Of course, it's a little easier to offer up your home when you have another one to go to. Sipila, a millionaire who has founded and led telecommunications and bioenergy companies, now spends most of his time in Helsinki after being elected as prime minister earlier this year on a campaign to help revive the country's economy, which has been in a recession. (He's also adapted his car to run on wood gas.)
"I ask everybody to stop all hate speech and concentrate on taking care of people that are fleeing from war zone, so that they feel safe and welcome here in Finland," Sipila said in a television interview. He also said the asylum seekers deserve "a human treatment and genuine welcome greeting from us Finns."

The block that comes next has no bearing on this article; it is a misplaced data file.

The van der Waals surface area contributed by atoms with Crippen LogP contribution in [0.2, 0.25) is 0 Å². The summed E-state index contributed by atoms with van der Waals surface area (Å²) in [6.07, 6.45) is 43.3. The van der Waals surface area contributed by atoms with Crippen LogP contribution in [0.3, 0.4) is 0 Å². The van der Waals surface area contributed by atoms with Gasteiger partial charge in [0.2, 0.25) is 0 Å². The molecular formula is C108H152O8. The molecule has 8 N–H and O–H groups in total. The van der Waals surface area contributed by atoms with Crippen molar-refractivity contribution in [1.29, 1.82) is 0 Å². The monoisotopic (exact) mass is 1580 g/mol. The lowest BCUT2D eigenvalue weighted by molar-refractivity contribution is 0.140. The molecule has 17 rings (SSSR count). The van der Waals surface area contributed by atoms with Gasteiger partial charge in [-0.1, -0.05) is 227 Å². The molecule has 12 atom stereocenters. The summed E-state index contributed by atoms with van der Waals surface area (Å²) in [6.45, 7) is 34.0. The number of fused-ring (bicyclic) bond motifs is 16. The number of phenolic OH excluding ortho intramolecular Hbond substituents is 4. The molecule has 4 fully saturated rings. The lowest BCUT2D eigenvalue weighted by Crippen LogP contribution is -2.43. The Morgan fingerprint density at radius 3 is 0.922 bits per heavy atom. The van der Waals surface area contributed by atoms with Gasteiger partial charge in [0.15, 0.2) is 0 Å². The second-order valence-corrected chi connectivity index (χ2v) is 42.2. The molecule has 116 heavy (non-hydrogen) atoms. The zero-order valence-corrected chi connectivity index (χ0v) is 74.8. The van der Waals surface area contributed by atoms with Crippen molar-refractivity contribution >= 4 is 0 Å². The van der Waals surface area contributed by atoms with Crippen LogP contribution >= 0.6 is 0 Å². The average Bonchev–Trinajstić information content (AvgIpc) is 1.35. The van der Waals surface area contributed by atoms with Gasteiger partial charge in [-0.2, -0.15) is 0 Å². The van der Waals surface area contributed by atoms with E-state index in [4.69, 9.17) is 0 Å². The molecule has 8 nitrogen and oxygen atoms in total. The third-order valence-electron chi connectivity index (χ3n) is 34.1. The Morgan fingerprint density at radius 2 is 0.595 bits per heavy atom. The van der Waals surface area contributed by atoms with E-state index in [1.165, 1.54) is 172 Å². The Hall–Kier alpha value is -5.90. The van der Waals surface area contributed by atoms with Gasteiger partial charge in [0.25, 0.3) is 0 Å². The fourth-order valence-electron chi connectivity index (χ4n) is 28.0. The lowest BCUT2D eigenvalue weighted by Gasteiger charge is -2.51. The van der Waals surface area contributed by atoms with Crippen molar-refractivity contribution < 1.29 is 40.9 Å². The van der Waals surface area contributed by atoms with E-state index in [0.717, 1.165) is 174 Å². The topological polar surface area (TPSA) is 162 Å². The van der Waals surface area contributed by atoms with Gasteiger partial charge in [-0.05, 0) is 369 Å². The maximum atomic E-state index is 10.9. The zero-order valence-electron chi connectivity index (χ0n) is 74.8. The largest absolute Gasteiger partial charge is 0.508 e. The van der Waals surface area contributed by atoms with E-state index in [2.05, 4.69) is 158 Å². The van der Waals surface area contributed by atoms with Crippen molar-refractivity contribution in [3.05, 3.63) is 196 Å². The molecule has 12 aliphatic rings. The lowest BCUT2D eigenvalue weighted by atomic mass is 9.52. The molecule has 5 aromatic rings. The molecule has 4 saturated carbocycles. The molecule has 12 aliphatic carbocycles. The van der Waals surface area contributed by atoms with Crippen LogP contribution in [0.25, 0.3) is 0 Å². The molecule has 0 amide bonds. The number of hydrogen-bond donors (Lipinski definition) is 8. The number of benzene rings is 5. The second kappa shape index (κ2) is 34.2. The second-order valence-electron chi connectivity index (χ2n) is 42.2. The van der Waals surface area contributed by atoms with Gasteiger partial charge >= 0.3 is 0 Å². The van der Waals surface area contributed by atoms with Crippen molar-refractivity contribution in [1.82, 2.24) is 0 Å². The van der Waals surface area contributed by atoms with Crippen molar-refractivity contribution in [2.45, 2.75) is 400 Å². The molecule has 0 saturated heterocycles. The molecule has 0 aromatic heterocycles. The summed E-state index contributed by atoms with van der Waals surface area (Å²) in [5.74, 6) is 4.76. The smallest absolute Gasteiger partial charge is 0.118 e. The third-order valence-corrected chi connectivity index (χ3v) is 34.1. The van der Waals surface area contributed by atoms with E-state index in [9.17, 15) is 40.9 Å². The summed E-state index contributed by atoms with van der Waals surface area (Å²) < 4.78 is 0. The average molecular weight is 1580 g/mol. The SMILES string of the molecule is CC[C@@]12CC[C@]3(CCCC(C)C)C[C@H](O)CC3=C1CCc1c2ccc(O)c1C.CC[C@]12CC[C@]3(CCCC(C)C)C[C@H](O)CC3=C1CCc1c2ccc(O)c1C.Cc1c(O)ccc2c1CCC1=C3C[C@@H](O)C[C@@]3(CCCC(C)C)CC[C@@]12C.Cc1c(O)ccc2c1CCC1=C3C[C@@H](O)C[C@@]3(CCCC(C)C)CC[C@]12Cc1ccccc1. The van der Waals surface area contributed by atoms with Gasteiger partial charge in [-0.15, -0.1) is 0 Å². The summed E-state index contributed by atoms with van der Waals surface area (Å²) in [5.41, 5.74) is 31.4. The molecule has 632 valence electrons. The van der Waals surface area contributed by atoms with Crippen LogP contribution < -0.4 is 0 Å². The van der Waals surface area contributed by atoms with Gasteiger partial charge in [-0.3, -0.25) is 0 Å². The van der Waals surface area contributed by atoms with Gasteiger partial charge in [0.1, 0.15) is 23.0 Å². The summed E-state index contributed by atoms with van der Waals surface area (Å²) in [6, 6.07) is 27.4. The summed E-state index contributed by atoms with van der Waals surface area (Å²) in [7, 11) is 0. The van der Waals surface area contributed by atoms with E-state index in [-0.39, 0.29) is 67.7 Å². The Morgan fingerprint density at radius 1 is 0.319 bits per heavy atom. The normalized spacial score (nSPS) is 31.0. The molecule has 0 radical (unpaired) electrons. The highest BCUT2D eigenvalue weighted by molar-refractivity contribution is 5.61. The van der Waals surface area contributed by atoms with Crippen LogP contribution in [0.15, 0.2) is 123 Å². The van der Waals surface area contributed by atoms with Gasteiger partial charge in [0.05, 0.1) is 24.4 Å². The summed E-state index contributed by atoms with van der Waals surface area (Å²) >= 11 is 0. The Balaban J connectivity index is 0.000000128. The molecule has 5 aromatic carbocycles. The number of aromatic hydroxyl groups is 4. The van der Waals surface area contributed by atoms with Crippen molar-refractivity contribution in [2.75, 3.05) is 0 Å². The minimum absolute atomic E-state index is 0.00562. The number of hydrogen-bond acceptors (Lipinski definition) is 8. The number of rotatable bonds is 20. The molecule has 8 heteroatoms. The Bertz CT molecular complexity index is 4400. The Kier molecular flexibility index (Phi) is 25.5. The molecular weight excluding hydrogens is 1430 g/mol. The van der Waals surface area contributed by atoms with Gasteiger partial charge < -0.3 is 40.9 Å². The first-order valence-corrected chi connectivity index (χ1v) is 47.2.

The Finnish government has said it will greatly expand the number of migrants it takes in, from 3,600 last year to as many as 30,000 this year. And yet the population in Finland is reportedly less supportive of accepting migrants than the population in Sweden has been—that country has taken in more refugees per capita than any other European country.